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Ecological significance of cyanobacteria pigment color acclimation in the ocean

Creative Commons 'BY' version 4.0 license

Chromatic acclimation by marine Synechococcus cyanobacteria is a colorful example of light-harvesting generalists, that change their phycoerythrin pigment to absorb blue (495 nm) or green (545 nm) light (type IV chromatic acclimation, or CA4). Though much is known about the molecular regulation of the trait, the ocean environment that selects for this acclimation strategy is not well understood. Similarly, the ecological costs of CA4 compared to Synechococcus strains with fixed pigment strategies (specialists) had not previously been investigated. This research used a combination of laboratory experiments, a competition model between Synechococcus generalists and specialists in simulated spectral environments, and comparisons with metagenomic and physical oceanographic in situ data from global ocean cruises, Argo floats, and satellites to address these gaps. Under experimental conditions, we show that blue-green generalists suffer an energetic cost across variable environments compared to specialists, and that all Synechococcus strains are twice as efficient in green light as in blue light. In model simulations, Synechococcus generalists had >70% correlation with deep mixed layers, but only 14% correlation with mixed layers in situ. Higher correlations were observed with low average mixed layer temperatures (< 14oC), low sea surface height, and large sea surface gradients, indicating upwelling zones and ocean fronts are important niches for generalists in the ocean. We propose that the main advantage of CA4 is not in direct competition with other Synechococcus strains, but in expanding the niche space of the genus into highly dynamic ocean environments.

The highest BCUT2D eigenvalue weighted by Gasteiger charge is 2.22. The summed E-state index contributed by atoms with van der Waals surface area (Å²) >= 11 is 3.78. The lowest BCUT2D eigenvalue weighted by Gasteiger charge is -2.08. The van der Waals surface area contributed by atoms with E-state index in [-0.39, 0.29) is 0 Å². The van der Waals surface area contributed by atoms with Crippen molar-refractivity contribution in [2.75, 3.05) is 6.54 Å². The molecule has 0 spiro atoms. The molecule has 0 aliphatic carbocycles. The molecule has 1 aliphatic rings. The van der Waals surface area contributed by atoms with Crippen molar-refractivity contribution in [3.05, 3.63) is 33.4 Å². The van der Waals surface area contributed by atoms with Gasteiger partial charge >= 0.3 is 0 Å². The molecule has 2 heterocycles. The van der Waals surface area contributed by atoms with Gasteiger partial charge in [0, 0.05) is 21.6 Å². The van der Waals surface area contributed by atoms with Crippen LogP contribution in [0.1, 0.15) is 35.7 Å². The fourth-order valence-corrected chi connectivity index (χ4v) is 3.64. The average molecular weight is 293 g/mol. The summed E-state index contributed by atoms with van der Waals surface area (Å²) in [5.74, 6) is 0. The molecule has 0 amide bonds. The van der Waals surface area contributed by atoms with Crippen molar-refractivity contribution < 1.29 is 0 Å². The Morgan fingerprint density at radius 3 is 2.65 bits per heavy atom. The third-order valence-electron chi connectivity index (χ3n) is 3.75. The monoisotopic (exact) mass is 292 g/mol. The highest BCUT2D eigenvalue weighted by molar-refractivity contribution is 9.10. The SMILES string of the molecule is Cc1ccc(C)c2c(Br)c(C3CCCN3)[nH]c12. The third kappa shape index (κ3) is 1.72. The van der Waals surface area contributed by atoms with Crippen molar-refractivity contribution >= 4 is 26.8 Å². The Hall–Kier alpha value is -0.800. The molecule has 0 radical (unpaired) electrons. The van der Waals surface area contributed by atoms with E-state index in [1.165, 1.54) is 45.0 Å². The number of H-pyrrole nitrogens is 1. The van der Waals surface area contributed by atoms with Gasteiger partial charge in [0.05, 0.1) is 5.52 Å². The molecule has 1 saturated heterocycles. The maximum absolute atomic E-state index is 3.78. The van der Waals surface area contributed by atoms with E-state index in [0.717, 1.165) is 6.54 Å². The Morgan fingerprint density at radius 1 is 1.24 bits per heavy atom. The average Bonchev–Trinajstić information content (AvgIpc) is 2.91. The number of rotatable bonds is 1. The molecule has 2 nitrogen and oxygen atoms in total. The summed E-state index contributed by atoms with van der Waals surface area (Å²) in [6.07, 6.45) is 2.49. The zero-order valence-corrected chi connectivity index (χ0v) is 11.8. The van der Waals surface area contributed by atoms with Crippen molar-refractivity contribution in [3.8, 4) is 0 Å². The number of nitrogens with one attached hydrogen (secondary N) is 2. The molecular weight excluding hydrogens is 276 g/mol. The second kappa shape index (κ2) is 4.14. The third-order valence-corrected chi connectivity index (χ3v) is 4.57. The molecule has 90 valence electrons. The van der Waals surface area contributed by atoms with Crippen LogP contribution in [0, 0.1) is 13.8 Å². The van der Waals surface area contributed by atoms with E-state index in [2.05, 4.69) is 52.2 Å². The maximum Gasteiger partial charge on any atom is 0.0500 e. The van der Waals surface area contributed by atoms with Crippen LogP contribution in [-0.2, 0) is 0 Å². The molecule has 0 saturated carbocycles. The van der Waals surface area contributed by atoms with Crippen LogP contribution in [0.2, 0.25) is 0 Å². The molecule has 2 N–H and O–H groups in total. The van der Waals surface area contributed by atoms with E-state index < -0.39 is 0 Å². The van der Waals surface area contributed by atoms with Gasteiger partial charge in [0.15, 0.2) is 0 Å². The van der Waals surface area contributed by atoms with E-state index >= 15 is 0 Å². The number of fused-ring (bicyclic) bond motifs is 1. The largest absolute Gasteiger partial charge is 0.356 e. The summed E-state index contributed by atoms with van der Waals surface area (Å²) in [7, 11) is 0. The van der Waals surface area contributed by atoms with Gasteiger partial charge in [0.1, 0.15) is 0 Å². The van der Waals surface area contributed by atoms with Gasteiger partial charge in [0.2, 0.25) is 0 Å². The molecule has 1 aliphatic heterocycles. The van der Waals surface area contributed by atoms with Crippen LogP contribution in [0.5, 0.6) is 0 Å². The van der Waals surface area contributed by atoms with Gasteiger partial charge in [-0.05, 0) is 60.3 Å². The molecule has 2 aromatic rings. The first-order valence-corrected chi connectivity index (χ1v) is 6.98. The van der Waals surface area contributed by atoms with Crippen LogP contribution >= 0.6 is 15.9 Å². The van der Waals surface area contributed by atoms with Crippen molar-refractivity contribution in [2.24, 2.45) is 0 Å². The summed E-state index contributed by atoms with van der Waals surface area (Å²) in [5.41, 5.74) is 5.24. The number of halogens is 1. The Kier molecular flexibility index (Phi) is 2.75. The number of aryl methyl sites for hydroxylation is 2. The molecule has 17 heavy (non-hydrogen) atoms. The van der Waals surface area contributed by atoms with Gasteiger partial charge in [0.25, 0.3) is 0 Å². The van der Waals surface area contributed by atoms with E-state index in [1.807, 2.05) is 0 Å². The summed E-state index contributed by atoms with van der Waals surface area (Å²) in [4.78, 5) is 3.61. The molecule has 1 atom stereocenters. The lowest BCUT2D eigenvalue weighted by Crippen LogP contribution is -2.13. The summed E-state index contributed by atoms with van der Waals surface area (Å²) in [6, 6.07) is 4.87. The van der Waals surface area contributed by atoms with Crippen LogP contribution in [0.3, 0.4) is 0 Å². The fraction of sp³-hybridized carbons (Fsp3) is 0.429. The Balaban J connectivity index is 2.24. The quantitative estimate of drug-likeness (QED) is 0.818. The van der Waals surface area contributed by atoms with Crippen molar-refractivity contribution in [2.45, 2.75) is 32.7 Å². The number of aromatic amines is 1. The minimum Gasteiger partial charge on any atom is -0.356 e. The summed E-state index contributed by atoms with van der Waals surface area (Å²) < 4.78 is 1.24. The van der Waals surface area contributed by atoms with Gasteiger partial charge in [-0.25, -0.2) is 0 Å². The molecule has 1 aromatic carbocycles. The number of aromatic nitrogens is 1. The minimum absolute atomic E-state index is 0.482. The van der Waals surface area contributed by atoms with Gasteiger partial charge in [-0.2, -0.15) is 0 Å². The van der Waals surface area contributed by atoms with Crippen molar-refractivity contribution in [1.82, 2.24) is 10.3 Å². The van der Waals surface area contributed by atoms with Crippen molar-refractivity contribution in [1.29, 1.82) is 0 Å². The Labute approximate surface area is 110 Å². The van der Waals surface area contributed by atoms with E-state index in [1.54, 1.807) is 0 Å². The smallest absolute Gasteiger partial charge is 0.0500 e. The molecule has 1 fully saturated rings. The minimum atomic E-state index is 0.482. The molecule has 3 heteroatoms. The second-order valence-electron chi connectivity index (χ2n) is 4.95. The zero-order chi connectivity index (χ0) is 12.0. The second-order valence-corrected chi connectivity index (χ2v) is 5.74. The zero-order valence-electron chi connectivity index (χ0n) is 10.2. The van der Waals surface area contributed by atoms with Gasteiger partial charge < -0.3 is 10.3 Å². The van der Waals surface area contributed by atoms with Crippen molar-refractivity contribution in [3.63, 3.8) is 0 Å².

In application of light color and pigment research to ecosystem management, the final chapter of this dissertation is a case study using the spectral shape produced by absorption and fluorescence of the marker pigment phycocyanin to detect cyanobacteria by field-based remote sensing. We test four algorithms to detect cyanobacteria blooms across a salinity gradient from freshwater to the Atlantic Ocean. We find that empirical algorithms centered around longer wavelengths in the red spectral region (~700 nm), such as Mean Peak Height for turbid waters, worked best for cyanobacteria detection and prediction. An expansion of this algorithm could be used to develop an early warning system for harmful cyanobacteria blooms in the region.

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